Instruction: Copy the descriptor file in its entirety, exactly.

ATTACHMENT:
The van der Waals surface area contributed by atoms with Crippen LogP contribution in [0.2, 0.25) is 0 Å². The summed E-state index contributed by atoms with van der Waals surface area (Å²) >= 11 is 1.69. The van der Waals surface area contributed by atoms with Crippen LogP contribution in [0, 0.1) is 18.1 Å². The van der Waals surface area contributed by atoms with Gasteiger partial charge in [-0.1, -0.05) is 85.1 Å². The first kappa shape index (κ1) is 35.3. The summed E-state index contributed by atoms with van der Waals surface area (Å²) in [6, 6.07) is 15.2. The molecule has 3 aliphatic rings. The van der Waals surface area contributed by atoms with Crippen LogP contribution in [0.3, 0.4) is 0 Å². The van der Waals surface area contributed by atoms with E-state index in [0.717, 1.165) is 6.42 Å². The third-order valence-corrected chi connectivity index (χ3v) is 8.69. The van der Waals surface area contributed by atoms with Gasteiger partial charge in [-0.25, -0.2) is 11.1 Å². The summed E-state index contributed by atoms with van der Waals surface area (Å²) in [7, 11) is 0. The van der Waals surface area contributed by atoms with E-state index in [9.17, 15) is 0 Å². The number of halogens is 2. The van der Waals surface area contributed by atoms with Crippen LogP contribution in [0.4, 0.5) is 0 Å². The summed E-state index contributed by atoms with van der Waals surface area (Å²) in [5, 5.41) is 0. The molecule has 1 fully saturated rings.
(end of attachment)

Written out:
The van der Waals surface area contributed by atoms with Crippen LogP contribution in [0.2, 0.25) is 0 Å². The summed E-state index contributed by atoms with van der Waals surface area (Å²) >= 11 is 1.69. The van der Waals surface area contributed by atoms with Crippen LogP contribution in [0, 0.1) is 18.1 Å². The van der Waals surface area contributed by atoms with Gasteiger partial charge in [-0.1, -0.05) is 85.1 Å². The first kappa shape index (κ1) is 35.3. The summed E-state index contributed by atoms with van der Waals surface area (Å²) in [6, 6.07) is 15.2. The molecule has 3 aliphatic rings. The van der Waals surface area contributed by atoms with Crippen LogP contribution in [0.3, 0.4) is 0 Å². The van der Waals surface area contributed by atoms with E-state index in [0.717, 1.165) is 6.42 Å². The third-order valence-corrected chi connectivity index (χ3v) is 8.69. The van der Waals surface area contributed by atoms with Gasteiger partial charge in [-0.25, -0.2) is 11.1 Å². The summed E-state index contributed by atoms with van der Waals surface area (Å²) in [7, 11) is 0. The van der Waals surface area contributed by atoms with E-state index in [9.17, 15) is 0 Å². The number of halogens is 2. The van der Waals surface area contributed by atoms with Crippen LogP contribution in [0.4, 0.5) is 0 Å². The summed E-state index contributed by atoms with van der Waals surface area (Å²) in [5, 5.41) is 0. The molecule has 1 fully saturated rings.